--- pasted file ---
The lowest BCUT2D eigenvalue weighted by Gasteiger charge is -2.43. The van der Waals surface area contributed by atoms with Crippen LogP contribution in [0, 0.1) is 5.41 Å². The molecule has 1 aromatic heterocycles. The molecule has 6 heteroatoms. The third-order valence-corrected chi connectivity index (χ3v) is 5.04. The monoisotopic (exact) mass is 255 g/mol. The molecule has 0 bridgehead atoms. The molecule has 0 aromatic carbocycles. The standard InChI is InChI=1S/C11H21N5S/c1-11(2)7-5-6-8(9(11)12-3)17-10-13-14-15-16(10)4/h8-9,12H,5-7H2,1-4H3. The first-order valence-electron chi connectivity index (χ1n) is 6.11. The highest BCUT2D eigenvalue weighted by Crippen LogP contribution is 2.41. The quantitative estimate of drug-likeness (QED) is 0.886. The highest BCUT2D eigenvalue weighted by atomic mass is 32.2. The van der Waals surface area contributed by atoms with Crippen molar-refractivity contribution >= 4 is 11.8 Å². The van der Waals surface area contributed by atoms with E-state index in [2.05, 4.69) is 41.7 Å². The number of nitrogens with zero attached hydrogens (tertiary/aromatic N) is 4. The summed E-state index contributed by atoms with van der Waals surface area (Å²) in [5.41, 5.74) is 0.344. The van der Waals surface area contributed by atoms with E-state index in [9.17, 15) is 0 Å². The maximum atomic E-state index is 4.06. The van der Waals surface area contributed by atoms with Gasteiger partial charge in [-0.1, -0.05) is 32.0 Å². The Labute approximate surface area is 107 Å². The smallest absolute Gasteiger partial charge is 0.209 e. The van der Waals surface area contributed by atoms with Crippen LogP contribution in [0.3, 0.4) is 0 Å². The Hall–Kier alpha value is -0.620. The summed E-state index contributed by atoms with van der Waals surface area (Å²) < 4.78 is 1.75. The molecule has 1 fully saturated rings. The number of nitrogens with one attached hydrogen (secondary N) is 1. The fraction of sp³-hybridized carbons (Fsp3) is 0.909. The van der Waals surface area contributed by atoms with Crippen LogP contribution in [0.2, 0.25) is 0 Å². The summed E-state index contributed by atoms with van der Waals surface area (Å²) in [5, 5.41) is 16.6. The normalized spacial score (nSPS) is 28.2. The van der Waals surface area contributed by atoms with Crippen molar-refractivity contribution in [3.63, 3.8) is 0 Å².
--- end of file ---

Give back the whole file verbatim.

The lowest BCUT2D eigenvalue weighted by Gasteiger charge is -2.43. The van der Waals surface area contributed by atoms with Crippen LogP contribution in [0, 0.1) is 5.41 Å². The molecule has 1 aromatic heterocycles. The molecule has 6 heteroatoms. The third-order valence-corrected chi connectivity index (χ3v) is 5.04. The monoisotopic (exact) mass is 255 g/mol. The molecule has 0 bridgehead atoms. The molecule has 0 aromatic carbocycles. The standard InChI is InChI=1S/C11H21N5S/c1-11(2)7-5-6-8(9(11)12-3)17-10-13-14-15-16(10)4/h8-9,12H,5-7H2,1-4H3. The first-order valence-electron chi connectivity index (χ1n) is 6.11. The highest BCUT2D eigenvalue weighted by Crippen LogP contribution is 2.41. The quantitative estimate of drug-likeness (QED) is 0.886. The highest BCUT2D eigenvalue weighted by atomic mass is 32.2. The van der Waals surface area contributed by atoms with Crippen molar-refractivity contribution >= 4 is 11.8 Å². The van der Waals surface area contributed by atoms with E-state index in [2.05, 4.69) is 41.7 Å². The number of nitrogens with zero attached hydrogens (tertiary/aromatic N) is 4. The summed E-state index contributed by atoms with van der Waals surface area (Å²) in [5.41, 5.74) is 0.344. The van der Waals surface area contributed by atoms with E-state index in [9.17, 15) is 0 Å². The maximum atomic E-state index is 4.06. The van der Waals surface area contributed by atoms with Gasteiger partial charge in [-0.1, -0.05) is 32.0 Å². The Labute approximate surface area is 107 Å². The smallest absolute Gasteiger partial charge is 0.209 e. The van der Waals surface area contributed by atoms with Crippen LogP contribution in [0.3, 0.4) is 0 Å². The Hall–Kier alpha value is -0.620. The summed E-state index contributed by atoms with van der Waals surface area (Å²) < 4.78 is 1.75. The molecule has 1 fully saturated rings. The number of nitrogens with one attached hydrogen (secondary N) is 1. The fraction of sp³-hybridized carbons (Fsp3) is 0.909. The van der Waals surface area contributed by atoms with Crippen LogP contribution in [0.2, 0.25) is 0 Å². The summed E-state index contributed by atoms with van der Waals surface area (Å²) in [5, 5.41) is 16.6. The normalized spacial score (nSPS) is 28.2. The van der Waals surface area contributed by atoms with Crippen molar-refractivity contribution in [3.63, 3.8) is 0 Å².